Luciano Giambastiani makes use of clarinets in different registers to provide a sound world that is based on the broad spectrum of instrumental techniques associated with contemporary music, passing through materials defined by pitch, multiphonics, keyed percussion and the classic rough sonorities of the frullatos.
For his part, Rodrigo Castellanos contributes the electroacoustics through digital processing, where the aural richness is not always easy to explain, but certain techniques may be recognized, such as sampling and transposition of the sound captured by the computer, synthesis, delay and reverb among others, all in real time.
The general feeling is of symbiosis, an integration in terms of color that generally has a continuous evolution, sometimes accentuated by gestures of greater contrast. It is probable that Castellanos makes use of complex techniques such as monitoring of pitch, spectrums and dynamics or granular synthesis, and if the latter is true, it does not appear clearly or with the typical quality common in mixed music.
It is interesting to note that, according to the musicians, they never rehearse; rather they simply get together and play. Of course they do not start completely from scratch, as they know each other (eight years ago to be exact), they know what the sound space of their counterpart is, but from there they launch a dialogue that goes vibrating in a spontaneous and ‘effervescent’ way. They call it creation in situ, and this, as one may appreciate, they link not only to a determined physical space wherein the music awakens, but also to mental, emotional and conceptual spaces. Their previous communications are realized on a more generic level, where they discuss ideas of diverse nature, beyond the purely musical question.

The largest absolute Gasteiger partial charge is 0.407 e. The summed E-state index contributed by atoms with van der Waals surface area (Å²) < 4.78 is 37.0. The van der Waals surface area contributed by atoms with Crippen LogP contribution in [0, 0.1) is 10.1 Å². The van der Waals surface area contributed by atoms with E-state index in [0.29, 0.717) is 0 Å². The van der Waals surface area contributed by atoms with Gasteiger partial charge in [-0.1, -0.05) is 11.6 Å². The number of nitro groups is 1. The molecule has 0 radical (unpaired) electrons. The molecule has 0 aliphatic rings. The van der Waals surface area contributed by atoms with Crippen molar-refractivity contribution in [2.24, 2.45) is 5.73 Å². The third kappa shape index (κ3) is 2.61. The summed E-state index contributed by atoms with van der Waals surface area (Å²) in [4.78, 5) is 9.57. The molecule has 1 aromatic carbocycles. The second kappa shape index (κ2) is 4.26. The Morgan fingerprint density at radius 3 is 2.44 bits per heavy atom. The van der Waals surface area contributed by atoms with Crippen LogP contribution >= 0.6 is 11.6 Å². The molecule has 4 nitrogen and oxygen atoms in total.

Because this is a stereo recording, unfortunately it remains distinct from the multichannel component manipulated by Castellanos in the duo’s live performances, where the use of loudspeaker systems delivers an enveloping spatial element truer to their creative vision.
The album is a collection of miniatures, pieces that situate themselves in a minute and a half, two minutes, three and a fraction or at most five minutes and sixteen seconds. Juxtaposed with these pieces are micro-compositions of a few seconds (16, 18, or 24 seconds), of a concise and effective style, that exploit a sonority, rather a gesture that closes itself in but is able to connect with the preceding and the ensuing, with the general coloration awarded by the authors materials.
We hope this album is only the beginning of one or more subsequent contributions, either in stereo or why not in some multichannel format.”
(Sheffield, England, Febrero / February 2016)